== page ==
Daring Greatly: Vulnerability and Body Image Issues

Being vulnerable sucks. I don’t think there’s any denying the fact that the raw, exposed, fragile, uncomfortable feeling we identify as vulnerability is something most of us try and avoid. I know I do! Underlying vulnerability is fear and shame.

Fear that we’re being opened up to judgement in some ways and will be found wanting. The fear of shame, being ‘truly seen’ and found to be not good enough underpins vulnerability and body image issues.

I’ve finally gotten around to reading Brene Brown’s acclaimed bestseller, Daring Greatly – a thorough investigation of shame and vulnerability, based on years of her research. You may have already read it, and/or been introduced to her work through the TED talk that went viral in 2010. Well worth a look if you haven’t seen it yet.

Brene’s argument, if I can condense it down into one sentence, is that vulnerability and shame are fundamental human conditions and trying to avoid them is flawed thinking. It’s only when we allow vulnerability in, and go so far as to embrace it, that we can live ‘wholehearted’ lives.

Every good thing in our lives – family, friends, relationships, career choices, hobbies, passions, travel – all began from a willingness to be vulnerable. And practicing the art of ‘shame resilience’ is an essential part of the process of learning to be vulnerable.

Vulnerability and Body Image Issues

I’ve been reflecting over the last couple of days on the relationship between vulnerability and body image issues. They are closely connected in my experience. The way we feel about our bodies and the thoughts and beliefs we attach to them can leave us feeling pretty vulnerable.

Every day society judges us based on how we look. Body image issues can come from feelings of not looking good enough as we currently are, and a belief that we’ll feel less vulnerable – less exposed and critiqued – in a ‘better body’.

Paradoxically though, the decision to try and either lose weight or improve our fitness opens us up to more vulnerability. We’re basically admitting to ourselves and to the world, “here is my body. I don’t like it. I’m going to try and change it. I hope I succeed and that you and I like the new one better”.

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As we know, diets often fail, and my hunch is that this is not just because losing weight is a tough physical challenge, but because that prolonged experience of vulnerability through trying to change ourselves can be demoralising and exhausting.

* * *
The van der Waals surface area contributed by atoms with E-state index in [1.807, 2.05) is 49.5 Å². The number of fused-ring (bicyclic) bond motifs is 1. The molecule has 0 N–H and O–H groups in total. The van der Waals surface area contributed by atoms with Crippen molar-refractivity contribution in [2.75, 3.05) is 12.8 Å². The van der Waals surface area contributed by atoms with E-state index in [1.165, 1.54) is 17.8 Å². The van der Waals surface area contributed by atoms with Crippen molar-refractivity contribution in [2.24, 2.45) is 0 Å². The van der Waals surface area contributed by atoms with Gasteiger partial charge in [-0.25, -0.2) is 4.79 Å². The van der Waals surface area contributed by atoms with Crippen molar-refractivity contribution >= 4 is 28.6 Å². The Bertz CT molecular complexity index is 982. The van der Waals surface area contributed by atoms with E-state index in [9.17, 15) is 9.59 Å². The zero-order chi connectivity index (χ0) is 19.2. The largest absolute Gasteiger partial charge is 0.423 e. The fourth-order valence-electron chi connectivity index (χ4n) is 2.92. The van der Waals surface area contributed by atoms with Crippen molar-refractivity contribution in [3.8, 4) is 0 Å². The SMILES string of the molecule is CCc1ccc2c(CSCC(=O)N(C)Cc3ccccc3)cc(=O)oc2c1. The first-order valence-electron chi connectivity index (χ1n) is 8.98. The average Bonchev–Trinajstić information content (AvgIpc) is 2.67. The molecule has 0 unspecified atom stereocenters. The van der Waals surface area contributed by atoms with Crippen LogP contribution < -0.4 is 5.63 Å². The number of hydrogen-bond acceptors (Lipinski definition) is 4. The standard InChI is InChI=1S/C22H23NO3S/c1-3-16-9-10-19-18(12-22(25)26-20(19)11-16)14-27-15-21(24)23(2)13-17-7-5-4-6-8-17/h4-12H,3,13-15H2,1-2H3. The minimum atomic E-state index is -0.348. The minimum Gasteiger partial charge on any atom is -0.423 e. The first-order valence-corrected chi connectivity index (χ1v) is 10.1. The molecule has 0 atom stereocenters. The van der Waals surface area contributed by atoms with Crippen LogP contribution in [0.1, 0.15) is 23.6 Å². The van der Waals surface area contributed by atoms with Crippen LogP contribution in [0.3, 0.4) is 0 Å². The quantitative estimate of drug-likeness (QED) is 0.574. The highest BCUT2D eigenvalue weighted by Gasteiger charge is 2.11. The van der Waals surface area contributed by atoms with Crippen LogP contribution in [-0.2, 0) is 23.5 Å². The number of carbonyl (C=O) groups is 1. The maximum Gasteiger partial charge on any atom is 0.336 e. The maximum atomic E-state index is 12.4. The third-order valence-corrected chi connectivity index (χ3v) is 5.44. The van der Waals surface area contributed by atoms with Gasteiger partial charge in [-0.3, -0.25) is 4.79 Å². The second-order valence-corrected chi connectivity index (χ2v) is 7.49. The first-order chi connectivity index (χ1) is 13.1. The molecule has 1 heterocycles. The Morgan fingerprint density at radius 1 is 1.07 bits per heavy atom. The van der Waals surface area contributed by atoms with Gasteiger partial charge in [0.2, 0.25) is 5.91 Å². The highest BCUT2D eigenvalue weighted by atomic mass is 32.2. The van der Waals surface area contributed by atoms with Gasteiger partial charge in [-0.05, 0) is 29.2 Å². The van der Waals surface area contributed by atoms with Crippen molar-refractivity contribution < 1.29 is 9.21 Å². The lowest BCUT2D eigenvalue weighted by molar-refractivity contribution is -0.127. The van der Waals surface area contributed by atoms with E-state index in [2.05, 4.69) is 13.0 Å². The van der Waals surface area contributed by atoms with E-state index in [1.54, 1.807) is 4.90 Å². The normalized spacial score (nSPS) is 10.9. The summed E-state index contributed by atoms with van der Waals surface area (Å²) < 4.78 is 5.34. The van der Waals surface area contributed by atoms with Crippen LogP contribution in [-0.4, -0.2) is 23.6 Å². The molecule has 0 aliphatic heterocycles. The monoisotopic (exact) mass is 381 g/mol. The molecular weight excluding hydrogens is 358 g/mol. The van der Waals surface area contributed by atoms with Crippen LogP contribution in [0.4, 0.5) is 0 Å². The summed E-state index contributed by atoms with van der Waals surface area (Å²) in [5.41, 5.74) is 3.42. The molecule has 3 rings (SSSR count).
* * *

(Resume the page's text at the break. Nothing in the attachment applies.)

“What you eat in private you wear in public”

You may have heard the expression, “what we eat in private we wear in public”. While some of our body image issues and insecurities are well-hidden, there’s very little that is private about weight loss. Every time we take our bodies out into the world, we’re on public show.

And how vulnerable we feel about this actually has little bearing on our statistics – how much we weigh, how tall we are, or how much we fit society’s beauty ‘ideal’. The comments from friends and families who watch us change only adds to this exposure.

Gaining weight can in itself be an attempt to appease our vulnerability either through over-eating (with weight gain being the consequence of that self-soothing), OR subconsciously putting on weight as a type of armour to protect ourselves against all the other challenges life throws at us.

Whatever your particular story is, there’s no escaping the interconnectedness of weight, body image issues and vulnerability.

So weight loss is pointless?

This might all sound like I’m leading to the suggestion that weight loss is pointless because you may not feel any better about yourself afterwards. I’m not. Even though some of the most beautiful women on the planet are the most insecure (as was the topic of another recent TED talk), the process of losing weight and overcoming your body image issues can be incredibly empowering (as was my experience).

Your ‘new’, healthier, stronger, slimmer body is capable of more than its overweight older version. But you need to be willing to feel vulnerable along the way and stick with it even when the going is tough. Another expression I like is “being fat is hard. Losing weight is hard. Choose your hard”.

While Brene doesn’t talk specifically about body image issues, it’s a theme in many of the stories she tells. I highly recommend her book to you as it really shed light for me on some of the ways I’ve been living with shame, and fearing vulnerability, throughout my life, and how twisted up body image issues have become in that story.

As with the other things I’ve blogged about recently – having a positive mindset and believing you’re deserving, accepting your vulnerability and finding comfort with it is an essential part of any weight loss/fitness endeavour. All good things in life start this way 🙂

You can find Daring Greatly on Amazon.

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